MDR, XDR, IT management, MSP, Breach

Security Update: Cybersecurity 101 – MDR vs. XDR, Plus TeamViewer Confirms Cyberattack

  • Cybersecurity 101: MDR vs. XDR
  • Remote Control Provider TeamViewer Confirms Cyberattack
  • CDK Attack: How to Improve Auto Dealership Resiliency
  • TekStream Guides Customers Through Splunk MDR Paradox

Keeping up to date on cybersecurity and cyberthreats is more important than ever to MSPs and for that reason each week we bring you a wrap up of some of the best information published by our affiliate site, MSSP Alert.

This week we’re bringing you news about a cyberattack against remote control tool TeamViewer and a deeper look at one of Splunk’s top MSSP and consulting partners. Plus we spoke with an MSSP about the CDK Software impact on auto dealerships and what service providers should do to help businesses in that vertical industry protect against cyberthreats.

We’ve also took a look at the differences between MDR and XDR. Here's this week’s roundup.

Cybersecurity 101: MDR vs. XDR

As cybersecurity providers advance and evolve their service capabilities, they may fall into one of two camps relative to managed detection and response (MDR) or extended detection and response (XDR) technologies -- or blur the lines by offering both.

What are the similarities and differences between MDR and XDR? And who are the key players in either space? If you’re an MSSP, MSP or cybersecurity vendor, it’s important to know.

MDR and XDR are both cybersecurity services designed to enhance threat detection and response capabilities. However, they differ in scope, integration and in the way they are delivered.

MDR is a service that provides organizations with a combination of technology and human expertise to detect, analyze and respond to threats. It focuses on endpoint detection and response (EDR), but may also include network and log monitoring.

Read the complete story here.

Remote Control Provider TeamViewer Experienced Cyberattack

TeamViewer, a remote control software provider, has confirmed that it was the victim of a cyberattack.

In a statement on June 30, TeamViewer said: “As the investigation progresses, we reconfirm that the attack has been contained to our internal corporate IT environment. Most importantly, our assessment reconfirms that it did not touch our separated product environment, nor the TeamViewer connectivity platform, nor any customer data.”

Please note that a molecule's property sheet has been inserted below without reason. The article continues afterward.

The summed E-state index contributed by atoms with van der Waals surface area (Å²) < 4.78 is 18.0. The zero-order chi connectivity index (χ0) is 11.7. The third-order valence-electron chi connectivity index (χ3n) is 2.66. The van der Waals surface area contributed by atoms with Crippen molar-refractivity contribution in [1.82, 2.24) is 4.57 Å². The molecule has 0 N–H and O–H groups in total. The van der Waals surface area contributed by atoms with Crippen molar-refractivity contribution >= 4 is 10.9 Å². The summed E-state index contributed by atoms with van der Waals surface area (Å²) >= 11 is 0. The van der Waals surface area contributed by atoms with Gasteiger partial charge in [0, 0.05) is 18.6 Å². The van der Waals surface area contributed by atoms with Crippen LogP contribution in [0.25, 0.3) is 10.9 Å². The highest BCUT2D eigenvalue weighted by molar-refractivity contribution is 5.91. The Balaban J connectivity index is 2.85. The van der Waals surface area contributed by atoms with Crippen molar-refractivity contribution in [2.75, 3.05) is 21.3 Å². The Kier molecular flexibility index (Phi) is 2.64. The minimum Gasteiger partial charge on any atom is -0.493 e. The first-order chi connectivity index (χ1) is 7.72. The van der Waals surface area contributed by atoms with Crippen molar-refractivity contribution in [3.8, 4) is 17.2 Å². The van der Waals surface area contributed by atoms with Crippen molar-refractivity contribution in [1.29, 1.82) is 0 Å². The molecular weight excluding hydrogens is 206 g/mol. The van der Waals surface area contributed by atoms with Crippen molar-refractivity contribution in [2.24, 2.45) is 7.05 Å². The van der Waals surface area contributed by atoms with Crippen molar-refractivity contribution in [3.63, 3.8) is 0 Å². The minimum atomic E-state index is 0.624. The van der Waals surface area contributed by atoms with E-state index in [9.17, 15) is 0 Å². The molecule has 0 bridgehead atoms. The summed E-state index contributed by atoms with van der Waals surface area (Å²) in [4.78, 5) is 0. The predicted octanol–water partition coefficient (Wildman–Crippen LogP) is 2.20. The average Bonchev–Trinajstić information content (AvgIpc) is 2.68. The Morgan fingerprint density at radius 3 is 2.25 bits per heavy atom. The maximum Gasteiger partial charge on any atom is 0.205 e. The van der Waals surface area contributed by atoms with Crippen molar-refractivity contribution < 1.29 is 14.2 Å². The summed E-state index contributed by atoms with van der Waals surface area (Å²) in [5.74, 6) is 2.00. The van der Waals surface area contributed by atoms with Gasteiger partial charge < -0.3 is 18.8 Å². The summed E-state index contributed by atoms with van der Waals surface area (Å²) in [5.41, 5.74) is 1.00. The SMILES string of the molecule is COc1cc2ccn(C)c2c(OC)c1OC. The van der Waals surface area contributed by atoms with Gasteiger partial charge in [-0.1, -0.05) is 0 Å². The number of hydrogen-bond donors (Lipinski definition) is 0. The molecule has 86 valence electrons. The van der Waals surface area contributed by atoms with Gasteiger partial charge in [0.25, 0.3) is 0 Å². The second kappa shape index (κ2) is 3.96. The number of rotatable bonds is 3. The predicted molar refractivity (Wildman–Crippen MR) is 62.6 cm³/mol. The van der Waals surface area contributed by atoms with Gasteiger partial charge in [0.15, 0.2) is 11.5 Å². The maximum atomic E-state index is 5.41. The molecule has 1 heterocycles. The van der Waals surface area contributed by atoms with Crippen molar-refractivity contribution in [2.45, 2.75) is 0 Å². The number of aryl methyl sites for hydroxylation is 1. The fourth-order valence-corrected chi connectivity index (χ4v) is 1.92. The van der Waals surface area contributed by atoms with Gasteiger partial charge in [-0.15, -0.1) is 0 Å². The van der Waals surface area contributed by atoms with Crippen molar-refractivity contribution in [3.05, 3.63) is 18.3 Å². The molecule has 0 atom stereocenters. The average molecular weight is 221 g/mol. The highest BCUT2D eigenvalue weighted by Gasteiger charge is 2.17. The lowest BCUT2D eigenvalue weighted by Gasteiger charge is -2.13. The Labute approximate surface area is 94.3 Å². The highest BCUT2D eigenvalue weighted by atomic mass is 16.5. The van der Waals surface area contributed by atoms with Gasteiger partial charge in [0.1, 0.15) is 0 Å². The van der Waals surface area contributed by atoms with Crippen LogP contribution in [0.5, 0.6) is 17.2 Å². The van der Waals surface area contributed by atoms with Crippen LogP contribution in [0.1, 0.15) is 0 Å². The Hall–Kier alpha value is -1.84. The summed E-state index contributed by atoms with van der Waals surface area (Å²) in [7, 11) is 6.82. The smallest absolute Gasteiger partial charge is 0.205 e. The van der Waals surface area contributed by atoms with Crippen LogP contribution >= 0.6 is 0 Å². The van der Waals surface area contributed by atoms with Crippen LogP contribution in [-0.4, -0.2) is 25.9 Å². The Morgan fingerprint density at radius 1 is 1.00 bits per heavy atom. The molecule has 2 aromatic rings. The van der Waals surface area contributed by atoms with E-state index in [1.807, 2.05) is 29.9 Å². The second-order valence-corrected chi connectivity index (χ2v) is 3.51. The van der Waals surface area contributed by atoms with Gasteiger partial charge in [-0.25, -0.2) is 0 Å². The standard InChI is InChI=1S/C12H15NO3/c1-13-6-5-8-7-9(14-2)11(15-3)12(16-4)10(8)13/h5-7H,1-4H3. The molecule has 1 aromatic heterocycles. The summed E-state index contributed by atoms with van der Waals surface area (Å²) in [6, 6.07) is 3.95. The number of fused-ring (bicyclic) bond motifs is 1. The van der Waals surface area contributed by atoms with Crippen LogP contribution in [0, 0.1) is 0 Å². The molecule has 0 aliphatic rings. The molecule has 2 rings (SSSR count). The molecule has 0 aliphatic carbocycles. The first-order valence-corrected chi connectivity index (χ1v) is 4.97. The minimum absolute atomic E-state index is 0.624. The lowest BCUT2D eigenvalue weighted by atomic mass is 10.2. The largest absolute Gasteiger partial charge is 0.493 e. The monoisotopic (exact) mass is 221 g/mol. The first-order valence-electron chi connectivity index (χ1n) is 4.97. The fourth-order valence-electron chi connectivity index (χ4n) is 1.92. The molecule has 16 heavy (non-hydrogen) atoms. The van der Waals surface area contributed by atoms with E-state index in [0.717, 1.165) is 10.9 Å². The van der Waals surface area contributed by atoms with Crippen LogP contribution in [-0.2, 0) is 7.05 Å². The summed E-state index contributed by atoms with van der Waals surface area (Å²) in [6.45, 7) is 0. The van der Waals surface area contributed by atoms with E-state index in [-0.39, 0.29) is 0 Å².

The threat actor leveraged a compromised employee account to copy employee directory data, such as names, corporate contact information and encrypted employee passwords, for TeamViewer’s internal corporate IT environment.

“The risk associated with the encrypted passwords contained in the directory has been mitigated in collaboration with leading experts from our incident response partner Microsoft,” TeamViewer said. “We hardened authentication procedures for our employees to a maximum level and implemented further strong protection layers. Additionally, we have started to rebuild the internal corporate IT environment towards a fully trusted state.”

Read the complete story here.

CDK Attack: How to Improve Auto Dealership Resiliency

Automotive dealerships have been crippled in recent weeks by a disruption due to a ransomware attack on CDK, a Software-as-a-Service (SaaS) provider that provides an ERP-like dealer management platform.

As CDK works to restore systems used by more than 15,000 retail locations across North America, the company advised that the return of the dealer management system will require several days if not weeks, according to a press statement from Group One Automotive, which owns 202 dealerships in the U.S. and U.K.

CDK’s SaaS platform runs all aspects of a dealership’s operations, including sales, financing, inventory, service and back-office functions. The disruption is forcing pen-and-paper transactions at dealerships. U-Haul and Penske, two commercial vehicle rental giants, are among those impacted.

Meanwhile, Asbury Automotive Group, one of America’s largest car retailers and service providers, warned investors this week that the CDK outage has hurt its business, and it’s unclear when it will end. 

Read the complete story here.

TekStream Guides Customers Through Splunk MDR Paradox

Managed detection and response (MDR) providers that use Splunk tools and services as part of their security solutions can sometimes fail to use them to their full potential, say the tech pros at TekStream, an MSSP and that also works as a business consulting firm, helping enterprises with Splunk implementations. TekStream is also a Splunk "Elite Partner.”

In a recent white paper written jointly with Splunk, entitled The Cybersecurity Paradox: Billions Spent but Breaches Boom, TekStream looks at the false security that can be provided by the concept of MDR-as-a-service. The company says that MDR providers are different and not all of them follow the same standards.

TekStream said that some MDR providers use Splunk as a database with proprietary solutions bolted on, and that's not a cost-effective approach for a few reasons. First, this approach relies on solutions that improperly digest data and distort the view of the security threat surface. Second, these customer companies end up paying for their MDR twice.

Speaking to MSSP Alert on the subject at the recent Splunk .conf24 event in Las Vegas, Bruce Johnson, senior director for Enterprise Security at TekStream, believes that navigating an increasingly complex security landscape requires organizations using Splunk to find a solid MDR partner that can tailor the solution to the specifications of an organization’s requirements. However, finding an MDR partner with a sufficient number of certified Splunk engineers is difficult in a tight labor market.

Read the complete story here.